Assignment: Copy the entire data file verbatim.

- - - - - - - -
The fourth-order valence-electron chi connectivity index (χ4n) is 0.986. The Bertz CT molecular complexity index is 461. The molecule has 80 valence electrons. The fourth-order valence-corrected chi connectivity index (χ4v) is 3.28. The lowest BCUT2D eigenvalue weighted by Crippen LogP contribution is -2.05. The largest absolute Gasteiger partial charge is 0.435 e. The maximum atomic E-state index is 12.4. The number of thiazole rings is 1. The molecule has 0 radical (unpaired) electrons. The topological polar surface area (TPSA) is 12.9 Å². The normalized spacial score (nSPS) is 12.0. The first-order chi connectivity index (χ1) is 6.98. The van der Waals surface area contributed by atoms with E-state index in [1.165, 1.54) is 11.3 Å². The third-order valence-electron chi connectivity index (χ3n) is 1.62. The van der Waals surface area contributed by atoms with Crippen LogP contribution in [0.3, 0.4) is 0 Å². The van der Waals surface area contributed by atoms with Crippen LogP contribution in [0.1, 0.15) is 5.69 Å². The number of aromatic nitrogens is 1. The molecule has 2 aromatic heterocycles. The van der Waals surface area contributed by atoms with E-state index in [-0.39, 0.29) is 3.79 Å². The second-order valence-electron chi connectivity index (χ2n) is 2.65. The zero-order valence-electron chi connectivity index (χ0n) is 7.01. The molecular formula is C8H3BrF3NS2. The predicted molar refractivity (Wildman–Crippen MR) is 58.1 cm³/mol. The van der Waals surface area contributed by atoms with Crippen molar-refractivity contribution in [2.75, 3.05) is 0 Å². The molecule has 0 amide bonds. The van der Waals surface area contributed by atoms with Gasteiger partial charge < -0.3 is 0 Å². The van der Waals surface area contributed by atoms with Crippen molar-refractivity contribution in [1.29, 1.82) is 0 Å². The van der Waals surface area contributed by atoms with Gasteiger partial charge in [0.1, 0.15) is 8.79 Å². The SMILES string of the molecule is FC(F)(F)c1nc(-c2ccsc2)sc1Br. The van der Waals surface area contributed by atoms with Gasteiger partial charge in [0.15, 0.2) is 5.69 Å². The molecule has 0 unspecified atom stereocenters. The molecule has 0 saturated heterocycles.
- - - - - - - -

The fourth-order valence-electron chi connectivity index (χ4n) is 0.986. The Bertz CT molecular complexity index is 461. The molecule has 80 valence electrons. The fourth-order valence-corrected chi connectivity index (χ4v) is 3.28. The lowest BCUT2D eigenvalue weighted by Crippen LogP contribution is -2.05. The largest absolute Gasteiger partial charge is 0.435 e. The maximum atomic E-state index is 12.4. The number of thiazole rings is 1. The molecule has 0 radical (unpaired) electrons. The topological polar surface area (TPSA) is 12.9 Å². The normalized spacial score (nSPS) is 12.0. The first-order chi connectivity index (χ1) is 6.98. The van der Waals surface area contributed by atoms with E-state index in [1.165, 1.54) is 11.3 Å². The third-order valence-electron chi connectivity index (χ3n) is 1.62. The van der Waals surface area contributed by atoms with Crippen LogP contribution in [0.3, 0.4) is 0 Å². The van der Waals surface area contributed by atoms with Crippen LogP contribution in [0.1, 0.15) is 5.69 Å². The number of aromatic nitrogens is 1. The molecule has 2 aromatic heterocycles. The van der Waals surface area contributed by atoms with E-state index in [-0.39, 0.29) is 3.79 Å². The second-order valence-electron chi connectivity index (χ2n) is 2.65. The zero-order valence-electron chi connectivity index (χ0n) is 7.01. The molecular formula is C8H3BrF3NS2. The predicted molar refractivity (Wildman–Crippen MR) is 58.1 cm³/mol. The van der Waals surface area contributed by atoms with Crippen molar-refractivity contribution in [2.75, 3.05) is 0 Å². The molecule has 0 amide bonds. The van der Waals surface area contributed by atoms with Gasteiger partial charge < -0.3 is 0 Å². The van der Waals surface area contributed by atoms with Crippen molar-refractivity contribution in [1.29, 1.82) is 0 Å². The van der Waals surface area contributed by atoms with Gasteiger partial charge in [0.1, 0.15) is 8.79 Å². The SMILES string of the molecule is FC(F)(F)c1nc(-c2ccsc2)sc1Br. The van der Waals surface area contributed by atoms with Gasteiger partial charge in [0.15, 0.2) is 5.69 Å². The molecule has 0 unspecified atom stereocenters. The molecule has 0 saturated heterocycles.